The Art Institute of Chicago and Tate Modern in London have organized the largest Paul Cézanne exhibition in a generation. Simply baptized “Cézanne”, it will cover the artist’s entire career. In Chicago, where the exhibition opens, it will include 90 oil paintings, 40 works on paper and two sketchbooks, although it will be slightly reduced in London (70 oils and 18 on paper). Cézanne (1839-1906) has always been considered an “artist artist” and exerted a great influence on later painters, including Monet, Pissarro, Matisse and Picasso. He remains a source of inspiration, and among the lenders of the exhibition will be Jasper Johns, the American Abstract Expressionist, who will send three key watercolors (plus an oil painting of a nude in Chicago only) from his collection. personal. Technical analysis of the artist’s palette, construction of composition, and mark-making will deepen our understanding of how Cézanne created his paintings. Chicago promises that the show will “reframe Cézanne, a giant in the history of art, for our time.” –Martin bailey

Documenta Fifteen

Or: Kassel, Germany

When: June 18-September 25

Indonesian artistic collective Ruangrupa with members of the Documenta team.

Indonesian artistic collective Ruangrupa with members of the Documenta team. Credit: Nicolas wefers

Organizing the world’s largest and most influential contemporary art exhibition in the midst of a pandemic has been difficult, but after some doubts as to whether it could go as planned, Documenta Fifteen must have take place in Kassel this summer. Organized by the Indonesian artistic collective Ruangrupa, it promises to be as much a reflection of our time as the previous editions of this sprawling spectacle which takes place every five years. The artists who have been invited to participate are mostly from southern countries and many of them are activist collectives rather than individuals. They include The Nest Collective from Kenya, La Intermundial Holobiente from Argentina, Keleketla! Library of South Africa and Sa Sa Art Projects of Cambodia. The sites will include a former department store and a former wine depot, as well as more traditional places such as the town’s Fridericianum museum. -Catherine Hickley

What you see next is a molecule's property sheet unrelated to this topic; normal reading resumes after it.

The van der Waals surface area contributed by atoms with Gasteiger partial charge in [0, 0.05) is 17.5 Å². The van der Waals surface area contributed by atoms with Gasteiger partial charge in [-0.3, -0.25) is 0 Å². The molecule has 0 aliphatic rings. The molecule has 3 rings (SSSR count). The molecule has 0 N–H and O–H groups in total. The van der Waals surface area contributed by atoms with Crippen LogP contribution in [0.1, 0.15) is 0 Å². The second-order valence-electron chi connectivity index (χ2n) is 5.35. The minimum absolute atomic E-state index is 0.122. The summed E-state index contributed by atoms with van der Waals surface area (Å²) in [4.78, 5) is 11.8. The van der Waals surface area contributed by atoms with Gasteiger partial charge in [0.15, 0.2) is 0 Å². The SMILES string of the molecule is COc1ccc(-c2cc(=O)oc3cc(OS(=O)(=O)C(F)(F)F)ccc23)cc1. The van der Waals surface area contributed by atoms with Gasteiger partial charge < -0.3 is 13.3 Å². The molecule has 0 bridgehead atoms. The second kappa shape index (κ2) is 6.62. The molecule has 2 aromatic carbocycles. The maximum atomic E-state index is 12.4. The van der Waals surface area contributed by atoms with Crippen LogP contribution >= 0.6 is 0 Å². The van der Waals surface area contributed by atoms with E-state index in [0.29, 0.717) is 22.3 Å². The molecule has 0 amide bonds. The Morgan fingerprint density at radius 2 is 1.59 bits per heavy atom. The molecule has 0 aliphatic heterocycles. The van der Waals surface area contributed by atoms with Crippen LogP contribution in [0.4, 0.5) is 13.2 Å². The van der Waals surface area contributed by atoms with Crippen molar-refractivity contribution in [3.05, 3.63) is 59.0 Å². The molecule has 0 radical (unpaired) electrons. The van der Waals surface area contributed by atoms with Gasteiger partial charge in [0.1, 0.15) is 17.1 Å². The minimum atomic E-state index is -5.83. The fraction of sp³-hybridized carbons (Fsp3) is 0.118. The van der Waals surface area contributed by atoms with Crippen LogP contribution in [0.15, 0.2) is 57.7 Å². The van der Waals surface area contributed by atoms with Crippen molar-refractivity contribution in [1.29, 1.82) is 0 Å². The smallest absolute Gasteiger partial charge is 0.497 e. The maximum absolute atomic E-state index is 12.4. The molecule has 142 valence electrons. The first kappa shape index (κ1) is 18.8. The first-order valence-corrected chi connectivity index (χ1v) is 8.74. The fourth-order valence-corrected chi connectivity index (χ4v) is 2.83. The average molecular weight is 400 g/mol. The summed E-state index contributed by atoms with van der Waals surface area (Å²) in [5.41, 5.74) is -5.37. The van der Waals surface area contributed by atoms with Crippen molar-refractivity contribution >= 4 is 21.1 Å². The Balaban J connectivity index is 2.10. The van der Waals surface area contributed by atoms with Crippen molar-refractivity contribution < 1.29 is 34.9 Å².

“The space between: the modern in Korean art”

Or: Los Angeles County Museum of Art

When: September 11-February 19, 2023

The painting "Family" was established by Pai Unsung between 1930 and 1935 when Korea was under Japanese rule.

The “Family” painting was created by Pai Unsung between 1930 and 1935 when Korea was under Japanese rule. Credit: Courtesy of Daejeon City

Over the past year, there has been a resurgence of interest in South Korean film and television, and Western art galleries are rushing to open in Seoul. But the Los Angeles County Museum of Art (Lacma) has been exploring Korean art for several years now, with a series of major exhibitions. “The Space Between” covers the critical but often overlooked period of 1897-1964, ranging from the end of the Joseon period, the last Korean dynasty, to the colonial period (1910-45) when Korea was under Japanese rule, and the Korean War. (1950-53), who brought strong American cultural influences, especially abstract expressionism in the visual arts. Artists of this latter period were also influenced by the European informal art movement. The exhibition concludes with a look at modern art and early contemporary art, including artists such as Youn Myeong-Ro, Lee Sangbeom, and Park Rehyun. It’s a great story, told through the work of 90 artists and 140 paintings, photographs and sculptures. – Scarlet Cheng

Read more stories from The Art Newspaper here.

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Hazel J. Edmonds

The author Hazel J. Edmonds